I love walls of sound, I love intensity that feels like it takes a surplus of cognitive bandwidth (ADHD) and gives it a little bit of resistance to tug against, almost like those various rubber stress toys. I think most metal fans hear lyrical gruesomeness as something between fantasy and a cause for more empathy than anything else. And let's be real, a lot of it is flat out unintelligible. It's an aesthetic.
Most of the metalheads I know are absolute teddybears. I listen to some pretty heavy stuff (see links), but the other day I cried at a dog video, and recently had to turn off the police scanner at the mention of a particularly sad crime. Mosh pits look scary but there's a shared ethical framework. Injuries happen, but they're almost never due to malice. Somebody falls down, you pick em up. Bigger people stomp around keeping the peace and returning lost shoes, aha. It's bounded, consensual violence – just like a martial art.
Exceptions exist – there are church burners and skinheads, but they tend to cluster in their own sects and you don't get mixed up with them accidentally.
In my music hobby as a guitarist, I've been involved in heavy rock and classic blues bands, played in a classical guitar ensemble, and did some sessions in a jazz setting. More recently I've been guitar tech and roadie for my son who plays in a metal band.
By far, the nicest people I have come across have been in the metal scene. I've been invited around to try gear, and been offered the lend of more gear from heavy metal guitarists.
My former co-founder in my business is a fan of extreme Northern European metal, and she is one of the nicest people I've met.
There is a lot of social batesian mimicry in adopting a "vicious metalhead" image (or any other image from a band). I would expect a sexual agressor adopting an innocent "boys-band" image (agressive mimicry in this case), underdogs trying to pose as "I'm richer than you, b*ch", and common people trying to identify him/herselves with a strong badass image or a more exciting life. Admiring the opposite of who you are is in the root of any fandom.
There's a weird rule of opposites which can happen with music. I think people often take up art and music as a form of healing, so there's some kind of reaction vector involved. Lots of people who take up Irish Trad are tortured souls or have "thorny" sides. Also, the corpus has a lot of happy sounding songs talking about truly horrible things.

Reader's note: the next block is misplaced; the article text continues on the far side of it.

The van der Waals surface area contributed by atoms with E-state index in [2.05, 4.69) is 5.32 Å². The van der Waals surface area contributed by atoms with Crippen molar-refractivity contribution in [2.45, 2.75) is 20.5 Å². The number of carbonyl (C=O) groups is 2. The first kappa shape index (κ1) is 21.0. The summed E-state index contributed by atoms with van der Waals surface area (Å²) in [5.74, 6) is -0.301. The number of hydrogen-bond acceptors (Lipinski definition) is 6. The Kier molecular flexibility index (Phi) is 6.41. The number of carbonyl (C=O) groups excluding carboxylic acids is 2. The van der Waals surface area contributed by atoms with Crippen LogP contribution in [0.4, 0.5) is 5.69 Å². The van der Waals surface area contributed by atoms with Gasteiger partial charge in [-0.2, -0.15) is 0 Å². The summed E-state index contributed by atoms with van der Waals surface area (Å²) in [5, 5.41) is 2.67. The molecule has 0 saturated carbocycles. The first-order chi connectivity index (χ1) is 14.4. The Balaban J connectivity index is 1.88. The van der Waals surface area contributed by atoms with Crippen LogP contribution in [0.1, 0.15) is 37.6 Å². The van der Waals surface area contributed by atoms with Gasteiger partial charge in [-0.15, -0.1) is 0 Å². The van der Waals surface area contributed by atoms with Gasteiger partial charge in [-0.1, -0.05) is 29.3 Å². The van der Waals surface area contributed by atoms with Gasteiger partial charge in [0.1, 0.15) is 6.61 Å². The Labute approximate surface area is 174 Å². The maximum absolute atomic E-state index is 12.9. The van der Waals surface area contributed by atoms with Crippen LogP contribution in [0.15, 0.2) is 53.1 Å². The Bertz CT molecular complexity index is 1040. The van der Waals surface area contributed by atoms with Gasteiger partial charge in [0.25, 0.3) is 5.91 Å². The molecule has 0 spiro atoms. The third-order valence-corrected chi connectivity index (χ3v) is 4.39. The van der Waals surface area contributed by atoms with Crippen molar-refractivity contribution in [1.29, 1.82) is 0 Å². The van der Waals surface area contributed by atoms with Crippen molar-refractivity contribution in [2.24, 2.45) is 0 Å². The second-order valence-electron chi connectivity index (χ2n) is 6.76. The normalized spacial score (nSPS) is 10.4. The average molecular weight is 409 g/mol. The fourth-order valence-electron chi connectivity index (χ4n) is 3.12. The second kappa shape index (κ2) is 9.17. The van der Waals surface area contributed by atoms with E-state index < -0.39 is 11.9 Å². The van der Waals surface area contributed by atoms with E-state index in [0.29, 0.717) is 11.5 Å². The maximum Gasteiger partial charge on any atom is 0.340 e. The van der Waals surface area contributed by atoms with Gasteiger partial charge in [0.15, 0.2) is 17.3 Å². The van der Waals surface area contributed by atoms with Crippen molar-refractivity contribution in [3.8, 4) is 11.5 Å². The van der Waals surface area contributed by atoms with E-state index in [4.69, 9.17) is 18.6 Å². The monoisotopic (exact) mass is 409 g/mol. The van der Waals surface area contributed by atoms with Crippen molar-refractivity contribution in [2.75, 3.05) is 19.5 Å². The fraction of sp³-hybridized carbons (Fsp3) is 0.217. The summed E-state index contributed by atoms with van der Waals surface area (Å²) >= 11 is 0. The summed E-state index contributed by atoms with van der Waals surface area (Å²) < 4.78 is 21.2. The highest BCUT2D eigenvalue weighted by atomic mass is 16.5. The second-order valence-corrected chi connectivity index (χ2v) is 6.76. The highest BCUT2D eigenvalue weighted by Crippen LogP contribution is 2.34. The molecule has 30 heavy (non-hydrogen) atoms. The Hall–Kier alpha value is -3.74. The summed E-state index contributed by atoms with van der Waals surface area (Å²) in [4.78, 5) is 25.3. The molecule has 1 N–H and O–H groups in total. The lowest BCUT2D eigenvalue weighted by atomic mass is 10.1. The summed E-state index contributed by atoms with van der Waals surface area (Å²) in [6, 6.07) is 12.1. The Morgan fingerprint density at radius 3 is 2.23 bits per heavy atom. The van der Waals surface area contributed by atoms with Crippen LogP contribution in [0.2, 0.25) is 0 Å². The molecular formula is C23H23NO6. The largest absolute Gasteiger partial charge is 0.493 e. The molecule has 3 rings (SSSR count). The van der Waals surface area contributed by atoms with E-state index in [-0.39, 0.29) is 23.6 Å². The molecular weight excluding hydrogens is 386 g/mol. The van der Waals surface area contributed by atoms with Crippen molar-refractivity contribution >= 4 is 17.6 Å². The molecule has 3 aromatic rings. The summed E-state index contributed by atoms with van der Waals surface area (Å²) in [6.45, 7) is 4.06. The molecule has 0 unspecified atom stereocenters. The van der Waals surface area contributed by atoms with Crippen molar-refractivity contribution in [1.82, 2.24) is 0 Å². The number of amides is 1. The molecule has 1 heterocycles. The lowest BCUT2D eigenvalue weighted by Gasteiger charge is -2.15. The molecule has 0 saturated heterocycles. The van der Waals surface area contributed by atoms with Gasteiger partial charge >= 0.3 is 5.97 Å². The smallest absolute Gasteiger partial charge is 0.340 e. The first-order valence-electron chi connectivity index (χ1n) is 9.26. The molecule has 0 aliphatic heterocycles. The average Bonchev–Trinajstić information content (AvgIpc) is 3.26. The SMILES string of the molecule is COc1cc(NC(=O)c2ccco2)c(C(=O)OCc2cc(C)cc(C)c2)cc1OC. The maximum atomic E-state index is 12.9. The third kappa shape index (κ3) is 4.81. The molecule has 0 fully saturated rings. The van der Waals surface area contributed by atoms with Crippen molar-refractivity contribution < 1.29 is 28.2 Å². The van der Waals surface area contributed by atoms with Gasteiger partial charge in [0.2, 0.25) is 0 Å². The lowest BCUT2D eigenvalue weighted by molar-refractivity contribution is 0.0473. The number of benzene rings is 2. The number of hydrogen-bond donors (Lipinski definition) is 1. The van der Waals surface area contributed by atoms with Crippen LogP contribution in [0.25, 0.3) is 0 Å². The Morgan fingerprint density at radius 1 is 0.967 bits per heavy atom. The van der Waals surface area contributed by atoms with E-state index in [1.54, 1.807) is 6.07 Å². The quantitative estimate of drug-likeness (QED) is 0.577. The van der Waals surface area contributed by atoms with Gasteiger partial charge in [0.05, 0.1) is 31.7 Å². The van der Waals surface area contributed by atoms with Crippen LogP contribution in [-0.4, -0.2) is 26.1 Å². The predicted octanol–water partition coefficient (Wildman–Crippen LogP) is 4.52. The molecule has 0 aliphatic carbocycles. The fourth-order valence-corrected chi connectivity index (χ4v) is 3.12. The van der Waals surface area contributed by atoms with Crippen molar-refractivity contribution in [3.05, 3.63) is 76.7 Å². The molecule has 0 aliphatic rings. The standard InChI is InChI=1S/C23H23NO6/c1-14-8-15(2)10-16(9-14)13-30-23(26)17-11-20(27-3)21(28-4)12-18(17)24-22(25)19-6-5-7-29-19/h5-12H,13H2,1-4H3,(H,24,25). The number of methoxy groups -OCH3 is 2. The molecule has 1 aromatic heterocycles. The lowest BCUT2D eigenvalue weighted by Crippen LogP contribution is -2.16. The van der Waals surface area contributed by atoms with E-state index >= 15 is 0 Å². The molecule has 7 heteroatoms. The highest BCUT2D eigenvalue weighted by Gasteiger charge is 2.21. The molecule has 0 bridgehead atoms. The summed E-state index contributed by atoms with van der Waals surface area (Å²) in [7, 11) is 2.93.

(One of her albums is called Ultraviolence)
I'm about 10 years older now, and have traded in that sound wall, for a different kind. As an "adult" (Is 29 adult, probably not) I can get that same feeling listening to people like Lawrence English, and Tim Hecker, who are most assuredly not metal at all but produce much denser layers of frequency that would put any metal band to shame.
I mostly just listen to jazz though, which takes a severe bit of concentration, attacking the "ADHD" from a different angle. Forcing me to follow a phrase through, for fear of it becoming noise.
Wimps and posers, leave the hall. --- Manowar, Metal Warriors
(Age and cardiovascular fitness matter more, but tt the time we were all young and relatively fit).
It's not 100% true, but I find that it tends to be.
Pretty sure that's everybody.
vctms is a metalcore band
jfac is a deathcore band, esp during the doom ep era
deathcore being a combination of death metal and metalcore
actually, none of the bands you linked are metal
that doesnt invalidate the fact that metalcore isn't metal, since it's rooted in punk hence, metal core
Extreme metal rooted from Discharge. Sounds close enough anyway. Crossover thrash isn't metal because it has punk on it, too?
Regardless, this is just pedantry.
Yeah, that's totally closer to punk than metal...
As you point out, there are a number of subcultures, some of which are generally wholesome and aesthetically sound. For example, Manowar fans are usually intelligent, driven, and extremely muscular.
They are my friends for a reason.
I'm thinking of black. Sometimes I'm just happy that a few of the bands I listen to sing in Swedish or Norwegian etc that I don't understand, so that I can't tell what they're singing about. Although the imagery can often give a bit of a hint, rather.
To make it absolutely clear in case people don't know what I'm talking about: there is a clear trend of black bands that are downright neonazis. By no means all, or even I think a majority, but they are right there.
Concerning the lyrics, I generally categorize them into two groups (with non-empty cut set):
* Intellectual lyrics, which criticize some part of society or human behaviour, or they deal with personal issues (e.g. http://www.darklyrics.com/lyrics/todtgelichter/angst.html#1)
* Theme lyrics, which try to fit a core concept of the bands music, like satanism or some war/Third Reich theme (e.g. Graphic http://www.darklyrics.com/lyrics/behemoth/thesatanist.html#1 Graphic). Also, note that a having a certain theme does not automatically imply endorsing it.